Dating owens illinois glass
an A may mean soda bottle, etc.) In other words, they're not very useful for our purposes.
The number on the right is our year code and what we are most interested in. In conjunction with the relative dates of the symbol, we know that the 9 could either stand for 1939 or 1949 (1959 is possible, but very unlikely).
As a conservation measure during the war, the amount of glass used for many bottle types was reduced. The number in that picture could either be a 6 for the plant code, meaning it was made in Charleston, West Virginia, a plant that was in operation from 1930 - 1963 (Society for Historical Archaeology) or it could be a year code of 9. They axed the diamond, and instead were left with a simple I inside of an O (see pictures to the right and below).
You can't really tell from the picture, but the green glass in Exhibit C is quite thick, thicker than anything we would see today, which leads me to believe that the glass was indeed manufactured in 1939, and has been sitting in the creek ever since, waiting for me to find it. If it is a year code, the thickness of the glass and the lack of a period after the 9 suggests a manufacturing date of 1939. The general trend, however, remained the same with the plant code on the left of the symbol, and a date code to the right.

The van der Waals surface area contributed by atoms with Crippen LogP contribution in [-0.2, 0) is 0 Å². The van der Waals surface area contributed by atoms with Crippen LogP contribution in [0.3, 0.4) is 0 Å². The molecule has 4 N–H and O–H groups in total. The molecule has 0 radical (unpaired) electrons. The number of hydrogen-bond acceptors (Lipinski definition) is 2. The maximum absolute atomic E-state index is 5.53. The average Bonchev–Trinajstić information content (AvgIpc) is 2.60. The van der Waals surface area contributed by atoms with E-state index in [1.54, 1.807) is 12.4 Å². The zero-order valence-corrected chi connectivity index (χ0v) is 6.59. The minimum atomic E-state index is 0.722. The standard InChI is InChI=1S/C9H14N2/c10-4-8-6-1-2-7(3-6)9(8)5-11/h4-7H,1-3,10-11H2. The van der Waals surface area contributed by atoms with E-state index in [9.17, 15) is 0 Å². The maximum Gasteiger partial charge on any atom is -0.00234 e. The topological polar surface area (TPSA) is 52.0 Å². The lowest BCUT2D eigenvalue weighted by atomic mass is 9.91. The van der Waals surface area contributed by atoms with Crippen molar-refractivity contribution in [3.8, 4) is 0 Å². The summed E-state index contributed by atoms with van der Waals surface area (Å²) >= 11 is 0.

Our first example to the right (Exhibit D), fortunately for me, is extremely easy to determine the date of production.
Since 2063 has yet to pass, and the company did not exist in 1863 nor did it use that symbol prior to the 1950's, the only possible year of production is 1963. I am unsure of whether or not this particular example follows the general trend of date code to the right of the symbol. If we assume that the 7 is indicative of a year, it could mean anything from 1957 to 2007.
Coca-Cola and Pepsi-Cola didn't always adhere to the Owens-Illinois policies, and often had their dates on the heel, and not the bottom, of the glass.
(Society for Historical Archaeology) However, what we do know is that Pepsi and Coke now come in plastic bottles or aluminum cans.
There is no exact year in which production of the symbol stopped, as various plants ended use of the mark at different years.
However, the A to the right of the 7 tells me that this piece of glass has a high probability of either once being a Coca-Cola bottle or a Pepsi-Cola bottle.
If that is the case, this piece of glass may be our exception to the rule and the 7 to the right of the symbol may not be a year code at all.
However, without having more of the glass, I am unable to narrow that down to a specific year.
If that was the end of it, this would be a pretty lame blog post, but as it stands I am a fairly curious person and couldn't help digging a little deeper.They started the switch to plastic in the 60's and 70's.